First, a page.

The role of the private sector was discussed further in Session 3 with the involvement of a number of large corporations that are increasingly recognizing ecosystems as Natural Capital that needs to be valued and quantified. Coca-Cola has developed an ecosystem accounting methodology to value natural capital and integrate these values into its decision making process- in particular the impacts of their activities and the benefits of restoration projects. Exactly how our ecosystems should be valued, measured and quantified is still uncertain and far from being globally accepted. However it demonstrates a growing interest from the private sector to incorporate ecosystems as part of the global financial equation and decision making process.

At the civil society level, the growth of information and technology offers a real opportunity to 'scale up', especially through citizen science programmes such as FreshwaterWatch and the generation of large global data sets by civil society to be used by researchers and policy makers while engaging citizens. Partnering and working with major international companies, while producing scientific results that are directly contributing to public policy, is a demonstration of a new kind of model currently on the rise.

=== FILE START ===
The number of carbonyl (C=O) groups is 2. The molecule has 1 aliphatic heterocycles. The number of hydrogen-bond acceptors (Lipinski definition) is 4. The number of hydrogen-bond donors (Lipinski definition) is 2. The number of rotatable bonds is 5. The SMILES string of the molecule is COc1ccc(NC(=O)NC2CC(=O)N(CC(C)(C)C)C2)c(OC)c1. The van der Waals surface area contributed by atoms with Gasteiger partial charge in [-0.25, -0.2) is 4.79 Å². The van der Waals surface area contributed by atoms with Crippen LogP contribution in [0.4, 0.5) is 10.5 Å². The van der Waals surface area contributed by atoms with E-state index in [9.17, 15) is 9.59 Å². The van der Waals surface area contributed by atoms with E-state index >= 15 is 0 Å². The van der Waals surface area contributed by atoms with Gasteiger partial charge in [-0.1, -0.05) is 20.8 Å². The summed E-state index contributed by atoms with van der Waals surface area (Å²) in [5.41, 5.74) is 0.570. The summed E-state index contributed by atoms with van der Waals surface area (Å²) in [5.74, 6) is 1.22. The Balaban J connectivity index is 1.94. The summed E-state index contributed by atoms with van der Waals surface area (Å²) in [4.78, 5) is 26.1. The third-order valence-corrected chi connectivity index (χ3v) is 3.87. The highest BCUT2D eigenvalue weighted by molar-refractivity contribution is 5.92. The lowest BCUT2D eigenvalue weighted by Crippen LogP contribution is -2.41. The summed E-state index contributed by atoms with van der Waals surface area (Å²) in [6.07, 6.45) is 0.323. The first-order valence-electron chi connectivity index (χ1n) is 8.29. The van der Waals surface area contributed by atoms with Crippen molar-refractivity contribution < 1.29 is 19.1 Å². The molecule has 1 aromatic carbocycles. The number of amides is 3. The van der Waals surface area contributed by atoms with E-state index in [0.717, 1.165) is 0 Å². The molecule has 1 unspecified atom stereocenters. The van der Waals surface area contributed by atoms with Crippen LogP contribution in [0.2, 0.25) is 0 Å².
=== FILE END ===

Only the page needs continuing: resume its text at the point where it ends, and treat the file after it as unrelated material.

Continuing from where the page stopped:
Although contributions from the private sector, academic research, and civil society all have a role to play, the public sector needs to ensure the incentives, revenue mechanisms and institutional structures are in place to support these changes. Unfortunately, this is far from being a general rule. In Vietnam for instance, the state has been unable to exercise its core regulatory duties as a result of extreme institutional fragmentation which has weakened the state leaving space for the private sector to operate without adequate control.

In conclusion, different contexts call for different types of approaches involving the public, private sectors as well as smaller-scale bottom up innovations. Regardless of the approaches used, good governance structures and holistic approaches that consider water management from source to sea are essential elements to support those solutions.

Resources